In many cases, the goal of these engagement efforts was not to cultivate more donors or raise money, but in the end, building capacity, trust and value are all critical to developing sustainable newsrooms. No matter what your business model is, you need to cultivate a deep connection to your community if you are going to survive. Continue reading

Three Resources for Newsrooms Measuring Community Engagement

The recent history of journalism in America is full of tectonic shifts, brought on by changes in technology and society. For too long, many of those changes happened outside of newsrooms, but increasingly we are seeing fundamental cultural shifts in news organizations that are changing how, and to sometimes why, journalism is done.

One of those shifts has been the emphasis on community engagement. The media landscape is shifting and becoming more participatory, and our communities want to do more than just read the news. They want to be co-creators, collaborators, distributors and they want to put the news to work, to improve their lives and communities. At the same time, financial challenges have forced news organizations to build new networks of support with their audience and community.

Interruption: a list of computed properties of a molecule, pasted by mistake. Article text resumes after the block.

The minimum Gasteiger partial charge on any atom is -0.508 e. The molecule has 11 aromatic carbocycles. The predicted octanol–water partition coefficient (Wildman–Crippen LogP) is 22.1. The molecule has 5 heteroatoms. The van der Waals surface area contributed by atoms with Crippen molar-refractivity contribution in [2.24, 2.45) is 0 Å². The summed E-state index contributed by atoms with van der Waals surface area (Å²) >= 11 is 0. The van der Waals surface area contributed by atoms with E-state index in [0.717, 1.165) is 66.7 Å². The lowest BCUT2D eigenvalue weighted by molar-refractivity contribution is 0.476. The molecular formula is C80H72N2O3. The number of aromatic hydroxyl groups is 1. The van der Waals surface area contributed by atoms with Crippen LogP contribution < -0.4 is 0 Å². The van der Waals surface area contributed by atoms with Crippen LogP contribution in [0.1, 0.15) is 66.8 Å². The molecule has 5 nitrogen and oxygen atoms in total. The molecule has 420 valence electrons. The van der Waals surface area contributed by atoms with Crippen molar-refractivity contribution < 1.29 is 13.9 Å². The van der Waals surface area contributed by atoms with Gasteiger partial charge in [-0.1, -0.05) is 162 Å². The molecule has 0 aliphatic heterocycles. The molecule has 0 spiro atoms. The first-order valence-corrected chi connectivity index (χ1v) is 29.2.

While newsrooms have invested in various forms of community engagement – from mobilizing local bloggers into coordinated networks, to robust social media strategies and community events – there is still a lot we don’t know about how to assess and measure the impact of community engagement. Continue reading

Reconsidering Moral Leadership

In early 2007 I was asked to write a series of blog posts for a youth conservation organization examining the intersection of service, civil rights, and the environment for Martin Luther King Day. In one of those posts I mused about MLK’s famous “I Have a Dream” speech from the 1963 March on Washington. Actually, I mused on the way that MLK was introduced to the crowd gathered there on the steps of the Lincoln Memorial. The person who introduced King called him the moral leader of our nation.